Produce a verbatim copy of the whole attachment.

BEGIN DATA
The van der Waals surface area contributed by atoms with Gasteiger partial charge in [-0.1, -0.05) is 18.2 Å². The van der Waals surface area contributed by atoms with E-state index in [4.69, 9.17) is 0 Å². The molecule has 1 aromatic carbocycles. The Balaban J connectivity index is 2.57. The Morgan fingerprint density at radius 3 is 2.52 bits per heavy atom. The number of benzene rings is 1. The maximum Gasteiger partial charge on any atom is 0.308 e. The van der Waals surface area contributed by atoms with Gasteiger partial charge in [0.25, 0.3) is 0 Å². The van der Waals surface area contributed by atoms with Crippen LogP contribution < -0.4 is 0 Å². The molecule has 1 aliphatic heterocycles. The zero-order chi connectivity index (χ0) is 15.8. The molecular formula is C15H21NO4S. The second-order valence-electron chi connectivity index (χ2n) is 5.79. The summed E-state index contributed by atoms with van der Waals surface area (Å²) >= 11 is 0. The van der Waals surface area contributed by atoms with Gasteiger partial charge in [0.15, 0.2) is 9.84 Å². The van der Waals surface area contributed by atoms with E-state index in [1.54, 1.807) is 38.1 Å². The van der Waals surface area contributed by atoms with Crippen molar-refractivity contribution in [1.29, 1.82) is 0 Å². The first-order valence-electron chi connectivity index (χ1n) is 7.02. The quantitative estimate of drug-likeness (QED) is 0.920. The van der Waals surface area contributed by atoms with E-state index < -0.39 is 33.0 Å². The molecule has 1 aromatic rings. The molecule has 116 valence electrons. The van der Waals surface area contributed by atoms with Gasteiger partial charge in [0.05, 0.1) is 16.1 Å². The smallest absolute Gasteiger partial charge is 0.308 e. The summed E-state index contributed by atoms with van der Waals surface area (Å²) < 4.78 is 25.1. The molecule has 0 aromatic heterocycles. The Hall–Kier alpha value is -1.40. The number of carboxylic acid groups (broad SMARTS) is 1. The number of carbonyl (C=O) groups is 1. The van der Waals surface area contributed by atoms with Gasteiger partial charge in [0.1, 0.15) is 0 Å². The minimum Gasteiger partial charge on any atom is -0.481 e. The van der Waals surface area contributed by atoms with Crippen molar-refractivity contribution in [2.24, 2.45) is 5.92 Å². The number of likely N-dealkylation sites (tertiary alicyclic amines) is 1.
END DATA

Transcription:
The van der Waals surface area contributed by atoms with Gasteiger partial charge in [-0.1, -0.05) is 18.2 Å². The van der Waals surface area contributed by atoms with E-state index in [4.69, 9.17) is 0 Å². The molecule has 1 aromatic carbocycles. The Balaban J connectivity index is 2.57. The Morgan fingerprint density at radius 3 is 2.52 bits per heavy atom. The number of benzene rings is 1. The maximum Gasteiger partial charge on any atom is 0.308 e. The van der Waals surface area contributed by atoms with Gasteiger partial charge in [0.25, 0.3) is 0 Å². The van der Waals surface area contributed by atoms with Crippen LogP contribution < -0.4 is 0 Å². The molecule has 1 aliphatic heterocycles. The zero-order chi connectivity index (χ0) is 15.8. The molecular formula is C15H21NO4S. The second-order valence-electron chi connectivity index (χ2n) is 5.79. The summed E-state index contributed by atoms with van der Waals surface area (Å²) >= 11 is 0. The van der Waals surface area contributed by atoms with Gasteiger partial charge in [0.15, 0.2) is 9.84 Å². The van der Waals surface area contributed by atoms with E-state index in [1.54, 1.807) is 38.1 Å². The van der Waals surface area contributed by atoms with Crippen molar-refractivity contribution in [1.29, 1.82) is 0 Å². The first-order valence-electron chi connectivity index (χ1n) is 7.02. The quantitative estimate of drug-likeness (QED) is 0.920. The van der Waals surface area contributed by atoms with E-state index < -0.39 is 33.0 Å². The molecule has 1 aromatic rings. The molecule has 116 valence electrons. The van der Waals surface area contributed by atoms with Gasteiger partial charge in [0.05, 0.1) is 16.1 Å². The smallest absolute Gasteiger partial charge is 0.308 e. The summed E-state index contributed by atoms with van der Waals surface area (Å²) < 4.78 is 25.1. The molecule has 0 aromatic heterocycles. The Hall–Kier alpha value is -1.40. The number of carboxylic acid groups (broad SMARTS) is 1. The number of carbonyl (C=O) groups is 1. The van der Waals surface area contributed by atoms with Gasteiger partial charge in [0.1, 0.15) is 0 Å². The minimum Gasteiger partial charge on any atom is -0.481 e. The van der Waals surface area contributed by atoms with Crippen molar-refractivity contribution in [2.24, 2.45) is 5.92 Å². The number of likely N-dealkylation sites (tertiary alicyclic amines) is 1.